Classically, the initial approach to patients with pancreatic exocrine insufficiency is to restrict fat intake in an attempt to reduce steatorrhea. A diet containing less than 20 g fat daily is thus generally recommended in this context. Nevertheless, restriction of fat intake is linked to insufficient intake of fat-soluble vitamins, which is already a malabsorption issue in patients with pancreatic exocrine insufficiency.6 In addition, studies on the metabolism of both endogenous and exogenous enzymes during small intestinal transit show that the half-life of enzyme activity is enhanced by the presence of their respective substrates.9That means that maintenance of lipase activity during intestinal transit requires the presence of dietary triglycerides. Actually, it was demonstrated in an experimental model of pancreatic exocrine insufficiency in dogs that fat digestion and absorption was higher when enzyme supplements were taken together with a high-fat diet compared with a low-fat diet.10 As a consequence, fat restriction should no longer be considered as a rule in the management of patients with pancreatic exocrine insufficiency.
6. Domínguez-Muñoz JE, Iglesias-García J, Vilariño-Insua M, Iglesias-Rey M. 13C-mixed triglyceride breath test to assess oral enzyme substitution therapy in patients with chronic pancreatitis. Clin. Gastroenterol. Hepatol. 2007; 5: 484?8. 

  1. Holtmann G,Nelly DG, Sternby B, DiMagno EP. Survival of human pancreatic enzymes during small bowel transit: effects of nutrients, bile acids and enzymes. Am. J. Physiol. 1997; 273: G553?8.

When FAT should be restricted in an EPI dog

Whenever an EPI dog either developed EPI as a secondary condition (an example would be something like chronic pancreatitis), OR…. if there is yet another health concern that requires fat restriction, like some canine diabetes cases, then be very careful with how much fat there is in the diet.

A reference to a review for dogs which discusses fat is here:

Top Companion Anim Med. 2012 Aug;27(3):133-9. doi: 10.1053/j.tcam.2012.04.006. Epub 2012 Jun 23.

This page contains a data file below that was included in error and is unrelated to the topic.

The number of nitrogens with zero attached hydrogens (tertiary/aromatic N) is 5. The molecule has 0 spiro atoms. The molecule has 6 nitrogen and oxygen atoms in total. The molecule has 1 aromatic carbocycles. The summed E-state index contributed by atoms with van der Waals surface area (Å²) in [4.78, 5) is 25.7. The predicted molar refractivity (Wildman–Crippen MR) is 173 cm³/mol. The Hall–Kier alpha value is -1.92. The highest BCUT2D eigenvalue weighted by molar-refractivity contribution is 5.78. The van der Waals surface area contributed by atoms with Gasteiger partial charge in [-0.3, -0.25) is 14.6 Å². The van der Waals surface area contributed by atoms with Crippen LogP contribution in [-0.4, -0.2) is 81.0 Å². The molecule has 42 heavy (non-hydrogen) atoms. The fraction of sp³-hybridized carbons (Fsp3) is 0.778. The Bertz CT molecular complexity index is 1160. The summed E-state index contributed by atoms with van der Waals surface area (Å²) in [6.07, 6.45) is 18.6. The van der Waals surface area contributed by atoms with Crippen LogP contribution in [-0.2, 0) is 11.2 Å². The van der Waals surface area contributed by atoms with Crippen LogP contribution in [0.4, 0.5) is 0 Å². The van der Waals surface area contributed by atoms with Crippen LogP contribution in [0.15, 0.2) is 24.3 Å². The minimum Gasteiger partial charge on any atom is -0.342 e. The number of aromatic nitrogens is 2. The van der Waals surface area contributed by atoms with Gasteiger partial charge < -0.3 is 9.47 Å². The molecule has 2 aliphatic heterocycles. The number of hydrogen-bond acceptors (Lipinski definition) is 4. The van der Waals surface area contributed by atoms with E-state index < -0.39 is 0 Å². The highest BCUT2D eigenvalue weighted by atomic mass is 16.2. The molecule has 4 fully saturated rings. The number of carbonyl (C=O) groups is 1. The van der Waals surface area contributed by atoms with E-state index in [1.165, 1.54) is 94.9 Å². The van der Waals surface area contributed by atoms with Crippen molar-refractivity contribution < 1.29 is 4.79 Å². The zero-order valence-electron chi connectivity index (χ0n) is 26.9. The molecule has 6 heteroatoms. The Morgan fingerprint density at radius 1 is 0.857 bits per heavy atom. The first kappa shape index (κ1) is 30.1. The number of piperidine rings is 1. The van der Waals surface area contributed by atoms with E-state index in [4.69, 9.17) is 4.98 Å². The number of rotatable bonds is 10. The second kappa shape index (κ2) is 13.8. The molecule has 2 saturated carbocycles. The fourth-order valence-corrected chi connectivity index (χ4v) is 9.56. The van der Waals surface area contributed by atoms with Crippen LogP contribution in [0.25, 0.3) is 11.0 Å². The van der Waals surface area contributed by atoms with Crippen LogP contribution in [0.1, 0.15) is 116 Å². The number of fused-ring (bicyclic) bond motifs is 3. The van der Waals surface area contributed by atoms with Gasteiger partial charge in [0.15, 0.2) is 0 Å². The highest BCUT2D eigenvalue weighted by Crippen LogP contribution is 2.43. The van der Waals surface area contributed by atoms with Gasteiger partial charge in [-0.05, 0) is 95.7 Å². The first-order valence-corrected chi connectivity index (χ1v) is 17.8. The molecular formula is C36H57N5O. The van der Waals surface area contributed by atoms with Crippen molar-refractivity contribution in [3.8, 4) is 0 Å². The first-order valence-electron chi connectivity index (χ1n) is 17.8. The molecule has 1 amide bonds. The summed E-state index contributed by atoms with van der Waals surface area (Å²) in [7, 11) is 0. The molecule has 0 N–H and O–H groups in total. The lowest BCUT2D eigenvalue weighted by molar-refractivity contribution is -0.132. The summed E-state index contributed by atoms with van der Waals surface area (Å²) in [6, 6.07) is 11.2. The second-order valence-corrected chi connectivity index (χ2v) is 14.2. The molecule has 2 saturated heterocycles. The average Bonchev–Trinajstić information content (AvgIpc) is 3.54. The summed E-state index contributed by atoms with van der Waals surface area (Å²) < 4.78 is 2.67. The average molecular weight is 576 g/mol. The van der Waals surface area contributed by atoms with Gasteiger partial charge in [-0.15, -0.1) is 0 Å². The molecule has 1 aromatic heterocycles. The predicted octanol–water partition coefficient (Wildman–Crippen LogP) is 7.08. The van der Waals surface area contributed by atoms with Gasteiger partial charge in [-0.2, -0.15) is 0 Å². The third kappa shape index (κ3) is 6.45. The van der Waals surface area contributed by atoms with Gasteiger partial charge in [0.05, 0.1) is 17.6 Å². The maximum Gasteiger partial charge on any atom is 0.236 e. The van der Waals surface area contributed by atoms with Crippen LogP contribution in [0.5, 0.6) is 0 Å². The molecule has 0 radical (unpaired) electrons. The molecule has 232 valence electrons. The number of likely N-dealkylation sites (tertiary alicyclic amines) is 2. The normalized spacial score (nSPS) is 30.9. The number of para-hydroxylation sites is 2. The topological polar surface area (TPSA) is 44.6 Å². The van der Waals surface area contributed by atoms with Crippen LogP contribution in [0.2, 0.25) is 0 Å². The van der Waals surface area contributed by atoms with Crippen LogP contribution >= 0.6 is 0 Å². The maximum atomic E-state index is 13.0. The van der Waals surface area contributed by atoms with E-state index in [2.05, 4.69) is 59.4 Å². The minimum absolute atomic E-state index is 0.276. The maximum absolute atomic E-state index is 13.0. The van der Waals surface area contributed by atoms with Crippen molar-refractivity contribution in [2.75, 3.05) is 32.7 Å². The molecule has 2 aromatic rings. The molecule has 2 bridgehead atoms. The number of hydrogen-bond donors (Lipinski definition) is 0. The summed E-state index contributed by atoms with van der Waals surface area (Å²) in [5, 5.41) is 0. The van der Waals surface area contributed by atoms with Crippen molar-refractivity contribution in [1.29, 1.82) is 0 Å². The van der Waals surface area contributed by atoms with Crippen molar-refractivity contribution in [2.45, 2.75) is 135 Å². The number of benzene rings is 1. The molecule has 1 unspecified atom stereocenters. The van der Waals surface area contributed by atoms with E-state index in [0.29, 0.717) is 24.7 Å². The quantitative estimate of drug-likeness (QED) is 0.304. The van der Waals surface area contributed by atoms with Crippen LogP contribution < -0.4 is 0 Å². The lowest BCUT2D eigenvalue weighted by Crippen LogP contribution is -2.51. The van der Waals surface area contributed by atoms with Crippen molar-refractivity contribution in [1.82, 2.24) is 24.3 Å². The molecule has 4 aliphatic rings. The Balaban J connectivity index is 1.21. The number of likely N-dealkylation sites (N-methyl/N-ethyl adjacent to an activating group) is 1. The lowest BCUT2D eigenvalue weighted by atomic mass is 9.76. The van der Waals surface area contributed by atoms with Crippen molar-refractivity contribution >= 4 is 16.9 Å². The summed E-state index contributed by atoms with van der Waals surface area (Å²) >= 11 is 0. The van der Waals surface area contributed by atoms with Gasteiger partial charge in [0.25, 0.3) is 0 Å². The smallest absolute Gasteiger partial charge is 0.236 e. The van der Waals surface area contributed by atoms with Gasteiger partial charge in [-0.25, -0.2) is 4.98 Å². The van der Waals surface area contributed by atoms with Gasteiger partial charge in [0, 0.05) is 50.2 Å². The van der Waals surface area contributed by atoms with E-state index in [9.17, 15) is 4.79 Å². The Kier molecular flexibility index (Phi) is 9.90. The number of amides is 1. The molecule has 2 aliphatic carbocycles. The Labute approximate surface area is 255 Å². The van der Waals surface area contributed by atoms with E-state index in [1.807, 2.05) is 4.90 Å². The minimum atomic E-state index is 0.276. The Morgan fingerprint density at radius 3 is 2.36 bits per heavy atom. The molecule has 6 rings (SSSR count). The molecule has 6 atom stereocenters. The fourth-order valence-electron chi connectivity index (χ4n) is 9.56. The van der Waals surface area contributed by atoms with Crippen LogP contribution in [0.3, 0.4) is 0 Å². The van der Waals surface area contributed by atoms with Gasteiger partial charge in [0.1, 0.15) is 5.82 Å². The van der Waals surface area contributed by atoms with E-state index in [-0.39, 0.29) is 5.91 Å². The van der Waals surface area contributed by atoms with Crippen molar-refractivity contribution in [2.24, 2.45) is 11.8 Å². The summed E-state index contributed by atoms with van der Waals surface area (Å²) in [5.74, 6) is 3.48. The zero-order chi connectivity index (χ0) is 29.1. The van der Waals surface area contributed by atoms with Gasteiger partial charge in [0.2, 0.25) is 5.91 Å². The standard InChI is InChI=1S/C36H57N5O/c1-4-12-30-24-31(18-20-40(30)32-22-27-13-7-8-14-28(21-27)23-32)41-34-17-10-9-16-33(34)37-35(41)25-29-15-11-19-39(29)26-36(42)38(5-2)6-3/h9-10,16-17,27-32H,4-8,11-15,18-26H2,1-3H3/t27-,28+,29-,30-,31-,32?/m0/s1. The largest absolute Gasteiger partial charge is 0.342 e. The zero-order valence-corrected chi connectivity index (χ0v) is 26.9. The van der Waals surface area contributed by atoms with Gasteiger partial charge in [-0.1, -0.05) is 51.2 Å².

Chronic pancreatitis in dogs

Watson P1.

New Paradigms in Dietary Management of GI Diseases – V.C. Biourge, C. Kirk / 2006 North American Veterinary Conference Research Center, Royal Canin, Aimargues, France., College of Veterinary Medicine, University of Tennessee, Knoxville, TN, USA.

FAT: Traditionally, diets low in fat have been recommended for patients with GI disease [1]. The postulate behind this recommendation is that lipid digestion and absorption is a complex process easily disturbed in pathological condition. Moreover, bacteria in the intestinal tract can metabolize undigested fat to hydroxy-fatty acids which leads to secretory diarrhea in the large intestine [1]. Bacteria also deconjugate bile acids further impairing fat digestion and absorption [1].

Several field observations and studies disagree with the postulate that pets with GI disease do not tolerate high level of fat (>40 % of their calories from fat) in their diet. Firstly the GI tract of dogs and cats is very well suited for the digestion of fat, and fat in those species is the most digestible nutrient (>90 % digestibility). Secondly, since the mid-1980s, veterinarians and owners have observed that the quality of the feces of GI-sensitive pets was dramatically improved on so-called “premium” rather than “super-premium” diets. A specificity of those diets is their high fat content (> 17 % fat on a dry matter basis). In a canine model of pancreatic insufficiency, dogs better tolerated a diet with 20% than 8% fat [16]. The authors concluded that a better conservation of pancreatic enzymes during gastric transit could explain this observation. Forty-nine dogs with a confirmed diagnosis of chronic intestinal disease (exocrine pancreatic insufficiency, inflammatory bowel disease, bacterial overgrowth, acute or chronic gastritis) were fed a diet containing a high concentration of fat (> 20 % on a dry matter basis) [12,13,15,17]. The benefits of the high fat diet were readily apparent with improvements in appetite, weight gain, and resolution of clinical signs of vomiting and diarrhea noted at 15 and 30 days following institution of dietary therapy.